Particularly interesting was the finding that EM fungi are vulnerable to climate change. At the same time, those same EM fungi are capable of removing and storing carbon. To lose them would be to lose another tool in the fight to keep our climate under control, so there is added interest in monitoring that relationship and trying to cultivate its growth.

The notion of a connected web in our woodlands is interesting in itself, and from a scientific perspective it throws up a wonderful set of questions.

In terms of conservation and land management, it has a few interesting implications. For one thing, we’re used to thinking of woodlands as being made up of individual trees and that, of course, is still true. However, these findings suggest that woodland health may rely not just on the health of individual trees but the wider network beneath. Of course, we would assume this to an extent anyway, but the confirmation provided in these findings gives new insight into just how interdependent our woodland environments might be.

The news of a so-called “Wood-Wide-Web” could also be a major boon to our tree-planting efforts. The UN and global partners are embarking on massive reforestation schemes in the hopes of restoring natural habitats and using trees as natural carbon capture technologies. Now that we can map the fungal and bacterial webs beneath our forests, we can look at what trees are best suited for a particular region and give them the best chance to thrive.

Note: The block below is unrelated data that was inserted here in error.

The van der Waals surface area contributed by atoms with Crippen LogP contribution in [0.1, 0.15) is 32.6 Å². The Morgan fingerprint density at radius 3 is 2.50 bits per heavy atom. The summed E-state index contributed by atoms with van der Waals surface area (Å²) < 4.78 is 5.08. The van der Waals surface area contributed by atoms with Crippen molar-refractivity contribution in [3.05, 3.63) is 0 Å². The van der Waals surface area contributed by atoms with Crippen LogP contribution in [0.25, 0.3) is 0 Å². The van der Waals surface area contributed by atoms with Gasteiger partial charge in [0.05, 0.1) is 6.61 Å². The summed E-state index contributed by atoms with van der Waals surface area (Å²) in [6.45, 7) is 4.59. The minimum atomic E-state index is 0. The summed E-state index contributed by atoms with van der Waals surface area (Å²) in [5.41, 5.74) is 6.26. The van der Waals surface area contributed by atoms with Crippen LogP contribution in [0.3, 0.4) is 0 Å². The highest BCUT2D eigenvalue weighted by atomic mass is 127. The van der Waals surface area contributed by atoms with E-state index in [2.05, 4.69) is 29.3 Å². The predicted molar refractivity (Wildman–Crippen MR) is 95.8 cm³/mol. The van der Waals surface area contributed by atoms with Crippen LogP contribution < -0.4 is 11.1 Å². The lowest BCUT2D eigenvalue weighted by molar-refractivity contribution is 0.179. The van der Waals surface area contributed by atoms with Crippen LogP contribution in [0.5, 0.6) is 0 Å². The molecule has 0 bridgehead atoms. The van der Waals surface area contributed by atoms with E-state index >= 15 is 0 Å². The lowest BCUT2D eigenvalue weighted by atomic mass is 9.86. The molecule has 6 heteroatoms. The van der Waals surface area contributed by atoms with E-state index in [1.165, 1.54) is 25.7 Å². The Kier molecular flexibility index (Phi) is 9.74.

The next time you go walking in the woods, spare a thought for all the life and activity beneath your feet and just how connected all that habitat really is.

Photo credit: Getty Images.

55 comments

Ingrid A
Isabel A13 days ago

Thank you for posting

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Peter B
Peter B23 days ago

TYFS

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Lorraine A

Nature has known how to work together since its conception unlike mankind. We really do need to learn her lessons before its too late.

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niarica lubatti
Past Member 24 days ago

m

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Marija M
Marija Mohoric24 days ago

Rita D. I agree....tks for sharing.

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Rita Delfing
Rita D25 days ago

Funny how humans think we are so intelligent but we are the destroyers of the planet and constantly interfere with nature for our greedy selves, seems nature works together much better and does what's good for the entire forest, we could learn but I doubt we will.

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Peter B
Peter B26 days ago

thank you

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Renata B
Renata B26 days ago

Research the Pando: it's amazing. It's a clonal colony of quivering aspens. If you read the story you will be enchanted. Like the Lord of the Rings.

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Lorraine Andersen

All life is amazing. I have a feeling we don't even know the half of it!!

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Chad Anderson
Chad A27 days ago

Nice.